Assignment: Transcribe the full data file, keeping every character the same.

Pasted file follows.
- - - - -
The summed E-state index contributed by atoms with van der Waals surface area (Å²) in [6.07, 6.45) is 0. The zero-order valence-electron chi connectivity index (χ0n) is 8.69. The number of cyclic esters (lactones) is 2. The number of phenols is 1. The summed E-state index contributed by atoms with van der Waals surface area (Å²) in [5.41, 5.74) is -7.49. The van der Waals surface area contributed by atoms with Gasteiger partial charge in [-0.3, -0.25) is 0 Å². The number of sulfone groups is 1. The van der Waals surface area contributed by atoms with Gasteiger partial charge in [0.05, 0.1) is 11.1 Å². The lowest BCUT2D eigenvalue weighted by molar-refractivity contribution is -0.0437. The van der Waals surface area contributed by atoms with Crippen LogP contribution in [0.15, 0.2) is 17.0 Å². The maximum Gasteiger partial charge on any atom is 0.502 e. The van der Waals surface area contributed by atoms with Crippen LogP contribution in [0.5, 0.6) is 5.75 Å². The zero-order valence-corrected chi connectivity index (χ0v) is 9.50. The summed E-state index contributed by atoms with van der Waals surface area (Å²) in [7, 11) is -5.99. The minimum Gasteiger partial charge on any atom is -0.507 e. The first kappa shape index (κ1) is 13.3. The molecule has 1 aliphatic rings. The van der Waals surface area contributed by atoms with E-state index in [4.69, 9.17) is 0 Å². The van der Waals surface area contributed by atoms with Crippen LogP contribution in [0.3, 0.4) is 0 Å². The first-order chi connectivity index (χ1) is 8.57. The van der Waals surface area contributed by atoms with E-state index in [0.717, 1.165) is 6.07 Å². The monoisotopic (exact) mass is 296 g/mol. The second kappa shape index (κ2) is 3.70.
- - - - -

The summed E-state index contributed by atoms with van der Waals surface area (Å²) in [6.07, 6.45) is 0. The zero-order valence-electron chi connectivity index (χ0n) is 8.69. The number of cyclic esters (lactones) is 2. The number of phenols is 1. The summed E-state index contributed by atoms with van der Waals surface area (Å²) in [5.41, 5.74) is -7.49. The van der Waals surface area contributed by atoms with Gasteiger partial charge in [-0.3, -0.25) is 0 Å². The number of sulfone groups is 1. The van der Waals surface area contributed by atoms with Gasteiger partial charge in [0.05, 0.1) is 11.1 Å². The lowest BCUT2D eigenvalue weighted by molar-refractivity contribution is -0.0437. The van der Waals surface area contributed by atoms with Crippen LogP contribution in [0.15, 0.2) is 17.0 Å². The maximum Gasteiger partial charge on any atom is 0.502 e. The van der Waals surface area contributed by atoms with Crippen LogP contribution in [0.5, 0.6) is 5.75 Å². The zero-order valence-corrected chi connectivity index (χ0v) is 9.50. The summed E-state index contributed by atoms with van der Waals surface area (Å²) in [7, 11) is -5.99. The minimum Gasteiger partial charge on any atom is -0.507 e. The first kappa shape index (κ1) is 13.3. The molecule has 1 aliphatic rings. The van der Waals surface area contributed by atoms with E-state index in [4.69, 9.17) is 0 Å². The van der Waals surface area contributed by atoms with Crippen LogP contribution in [0.3, 0.4) is 0 Å². The first-order chi connectivity index (χ1) is 8.57. The van der Waals surface area contributed by atoms with E-state index in [0.717, 1.165) is 6.07 Å². The monoisotopic (exact) mass is 296 g/mol. The second kappa shape index (κ2) is 3.70.